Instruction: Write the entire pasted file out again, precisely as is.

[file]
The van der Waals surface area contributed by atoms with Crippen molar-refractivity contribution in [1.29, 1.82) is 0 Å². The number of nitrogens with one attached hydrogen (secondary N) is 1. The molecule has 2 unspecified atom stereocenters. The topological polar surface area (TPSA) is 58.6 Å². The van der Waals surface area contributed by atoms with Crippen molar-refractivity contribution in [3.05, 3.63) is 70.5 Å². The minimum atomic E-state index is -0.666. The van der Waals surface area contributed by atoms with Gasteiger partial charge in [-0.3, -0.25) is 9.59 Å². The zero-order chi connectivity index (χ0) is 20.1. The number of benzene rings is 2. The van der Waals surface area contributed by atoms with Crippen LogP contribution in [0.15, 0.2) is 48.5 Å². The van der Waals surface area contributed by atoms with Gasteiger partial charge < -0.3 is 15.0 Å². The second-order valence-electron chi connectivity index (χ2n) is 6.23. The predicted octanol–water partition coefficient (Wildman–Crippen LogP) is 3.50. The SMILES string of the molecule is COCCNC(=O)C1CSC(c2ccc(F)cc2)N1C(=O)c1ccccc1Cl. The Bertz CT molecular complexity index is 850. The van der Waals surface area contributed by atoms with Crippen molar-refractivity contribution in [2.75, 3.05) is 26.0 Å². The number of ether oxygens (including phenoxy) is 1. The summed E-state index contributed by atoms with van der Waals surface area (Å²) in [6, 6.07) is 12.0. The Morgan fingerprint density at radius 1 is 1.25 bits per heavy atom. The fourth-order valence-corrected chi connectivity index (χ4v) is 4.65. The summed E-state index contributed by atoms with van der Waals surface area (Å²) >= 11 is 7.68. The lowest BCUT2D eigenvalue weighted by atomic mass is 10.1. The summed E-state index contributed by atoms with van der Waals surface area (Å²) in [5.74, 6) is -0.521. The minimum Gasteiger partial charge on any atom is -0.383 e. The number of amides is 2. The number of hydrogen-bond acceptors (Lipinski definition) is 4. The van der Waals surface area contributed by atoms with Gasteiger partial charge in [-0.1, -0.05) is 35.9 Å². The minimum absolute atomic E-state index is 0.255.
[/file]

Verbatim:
The van der Waals surface area contributed by atoms with Crippen molar-refractivity contribution in [1.29, 1.82) is 0 Å². The number of nitrogens with one attached hydrogen (secondary N) is 1. The molecule has 2 unspecified atom stereocenters. The topological polar surface area (TPSA) is 58.6 Å². The van der Waals surface area contributed by atoms with Crippen molar-refractivity contribution in [3.05, 3.63) is 70.5 Å². The minimum atomic E-state index is -0.666. The van der Waals surface area contributed by atoms with Gasteiger partial charge in [-0.3, -0.25) is 9.59 Å². The zero-order chi connectivity index (χ0) is 20.1. The number of benzene rings is 2. The van der Waals surface area contributed by atoms with Crippen LogP contribution in [0.15, 0.2) is 48.5 Å². The van der Waals surface area contributed by atoms with Gasteiger partial charge < -0.3 is 15.0 Å². The second-order valence-electron chi connectivity index (χ2n) is 6.23. The predicted octanol–water partition coefficient (Wildman–Crippen LogP) is 3.50. The SMILES string of the molecule is COCCNC(=O)C1CSC(c2ccc(F)cc2)N1C(=O)c1ccccc1Cl. The Bertz CT molecular complexity index is 850. The van der Waals surface area contributed by atoms with Crippen molar-refractivity contribution in [2.75, 3.05) is 26.0 Å². The number of ether oxygens (including phenoxy) is 1. The summed E-state index contributed by atoms with van der Waals surface area (Å²) in [6, 6.07) is 12.0. The Morgan fingerprint density at radius 1 is 1.25 bits per heavy atom. The fourth-order valence-corrected chi connectivity index (χ4v) is 4.65. The summed E-state index contributed by atoms with van der Waals surface area (Å²) >= 11 is 7.68. The lowest BCUT2D eigenvalue weighted by atomic mass is 10.1. The summed E-state index contributed by atoms with van der Waals surface area (Å²) in [5.74, 6) is -0.521. The minimum Gasteiger partial charge on any atom is -0.383 e. The number of amides is 2. The number of hydrogen-bond acceptors (Lipinski definition) is 4. The van der Waals surface area contributed by atoms with Gasteiger partial charge in [-0.1, -0.05) is 35.9 Å². The minimum absolute atomic E-state index is 0.255.